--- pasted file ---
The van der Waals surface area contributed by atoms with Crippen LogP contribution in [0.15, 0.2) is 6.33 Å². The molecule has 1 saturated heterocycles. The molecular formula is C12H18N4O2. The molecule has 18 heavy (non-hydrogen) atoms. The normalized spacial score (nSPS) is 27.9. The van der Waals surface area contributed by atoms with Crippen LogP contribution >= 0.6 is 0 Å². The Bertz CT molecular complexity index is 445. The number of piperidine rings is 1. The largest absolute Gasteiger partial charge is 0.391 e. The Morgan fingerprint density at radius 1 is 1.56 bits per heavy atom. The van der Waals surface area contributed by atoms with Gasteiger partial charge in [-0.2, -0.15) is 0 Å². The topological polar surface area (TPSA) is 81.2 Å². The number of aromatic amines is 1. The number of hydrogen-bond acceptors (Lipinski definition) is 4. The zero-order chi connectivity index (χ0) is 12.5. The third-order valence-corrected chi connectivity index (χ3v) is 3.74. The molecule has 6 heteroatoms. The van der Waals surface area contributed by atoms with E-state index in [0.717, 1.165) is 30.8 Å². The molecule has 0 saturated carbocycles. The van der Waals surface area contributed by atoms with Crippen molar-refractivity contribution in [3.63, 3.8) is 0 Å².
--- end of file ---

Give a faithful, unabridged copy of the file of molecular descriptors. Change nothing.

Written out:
The van der Waals surface area contributed by atoms with Crippen LogP contribution in [0.15, 0.2) is 6.33 Å². The molecule has 1 saturated heterocycles. The molecular formula is C12H18N4O2. The molecule has 18 heavy (non-hydrogen) atoms. The normalized spacial score (nSPS) is 27.9. The van der Waals surface area contributed by atoms with Crippen LogP contribution >= 0.6 is 0 Å². The Bertz CT molecular complexity index is 445. The number of piperidine rings is 1. The largest absolute Gasteiger partial charge is 0.391 e. The Morgan fingerprint density at radius 1 is 1.56 bits per heavy atom. The van der Waals surface area contributed by atoms with Gasteiger partial charge in [-0.2, -0.15) is 0 Å². The topological polar surface area (TPSA) is 81.2 Å². The number of aromatic amines is 1. The number of hydrogen-bond acceptors (Lipinski definition) is 4. The zero-order chi connectivity index (χ0) is 12.5. The third-order valence-corrected chi connectivity index (χ3v) is 3.74. The molecule has 6 heteroatoms. The van der Waals surface area contributed by atoms with E-state index in [0.717, 1.165) is 30.8 Å². The molecule has 0 saturated carbocycles. The van der Waals surface area contributed by atoms with Crippen molar-refractivity contribution in [3.63, 3.8) is 0 Å².